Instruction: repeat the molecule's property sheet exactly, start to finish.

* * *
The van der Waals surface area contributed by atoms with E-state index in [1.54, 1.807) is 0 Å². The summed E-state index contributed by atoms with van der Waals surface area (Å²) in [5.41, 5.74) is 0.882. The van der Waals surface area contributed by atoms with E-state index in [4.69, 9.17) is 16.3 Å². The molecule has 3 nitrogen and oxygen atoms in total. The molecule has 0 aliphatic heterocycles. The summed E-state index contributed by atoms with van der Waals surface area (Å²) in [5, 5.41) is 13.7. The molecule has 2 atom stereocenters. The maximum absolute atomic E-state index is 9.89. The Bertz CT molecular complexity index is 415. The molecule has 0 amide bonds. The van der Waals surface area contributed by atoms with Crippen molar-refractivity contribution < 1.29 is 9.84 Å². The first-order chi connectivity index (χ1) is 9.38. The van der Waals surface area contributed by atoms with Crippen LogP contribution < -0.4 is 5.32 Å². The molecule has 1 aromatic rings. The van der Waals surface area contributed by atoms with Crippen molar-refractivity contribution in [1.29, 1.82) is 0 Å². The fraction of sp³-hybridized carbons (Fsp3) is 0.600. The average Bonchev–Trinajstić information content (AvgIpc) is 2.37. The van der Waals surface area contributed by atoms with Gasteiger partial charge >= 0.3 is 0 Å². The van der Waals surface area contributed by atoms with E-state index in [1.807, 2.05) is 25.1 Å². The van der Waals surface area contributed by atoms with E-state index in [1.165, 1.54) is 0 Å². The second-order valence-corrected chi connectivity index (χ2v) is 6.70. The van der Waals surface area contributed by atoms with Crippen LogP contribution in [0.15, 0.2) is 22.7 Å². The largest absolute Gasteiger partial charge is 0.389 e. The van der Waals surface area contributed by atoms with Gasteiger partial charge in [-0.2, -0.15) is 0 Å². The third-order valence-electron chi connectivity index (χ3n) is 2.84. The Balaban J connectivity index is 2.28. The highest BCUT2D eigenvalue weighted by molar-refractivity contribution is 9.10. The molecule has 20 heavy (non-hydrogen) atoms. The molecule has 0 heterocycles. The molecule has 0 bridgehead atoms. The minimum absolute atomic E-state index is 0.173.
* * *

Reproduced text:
The van der Waals surface area contributed by atoms with E-state index in [1.54, 1.807) is 0 Å². The summed E-state index contributed by atoms with van der Waals surface area (Å²) in [5.41, 5.74) is 0.882. The van der Waals surface area contributed by atoms with E-state index in [4.69, 9.17) is 16.3 Å². The molecule has 3 nitrogen and oxygen atoms in total. The molecule has 0 aliphatic heterocycles. The summed E-state index contributed by atoms with van der Waals surface area (Å²) in [5, 5.41) is 13.7. The molecule has 2 atom stereocenters. The maximum absolute atomic E-state index is 9.89. The Bertz CT molecular complexity index is 415. The molecule has 0 amide bonds. The van der Waals surface area contributed by atoms with Crippen molar-refractivity contribution < 1.29 is 9.84 Å². The first-order chi connectivity index (χ1) is 9.38. The van der Waals surface area contributed by atoms with Crippen LogP contribution < -0.4 is 5.32 Å². The molecule has 1 aromatic rings. The van der Waals surface area contributed by atoms with Crippen molar-refractivity contribution in [1.29, 1.82) is 0 Å². The fraction of sp³-hybridized carbons (Fsp3) is 0.600. The average Bonchev–Trinajstić information content (AvgIpc) is 2.37. The van der Waals surface area contributed by atoms with Gasteiger partial charge >= 0.3 is 0 Å². The van der Waals surface area contributed by atoms with E-state index in [1.807, 2.05) is 25.1 Å². The van der Waals surface area contributed by atoms with E-state index in [1.165, 1.54) is 0 Å². The second-order valence-corrected chi connectivity index (χ2v) is 6.70. The van der Waals surface area contributed by atoms with Crippen LogP contribution in [0.15, 0.2) is 22.7 Å². The largest absolute Gasteiger partial charge is 0.389 e. The van der Waals surface area contributed by atoms with Gasteiger partial charge in [-0.2, -0.15) is 0 Å². The third-order valence-electron chi connectivity index (χ3n) is 2.84. The Balaban J connectivity index is 2.28. The highest BCUT2D eigenvalue weighted by molar-refractivity contribution is 9.10. The molecule has 20 heavy (non-hydrogen) atoms. The molecule has 0 heterocycles. The molecule has 0 bridgehead atoms. The minimum absolute atomic E-state index is 0.173.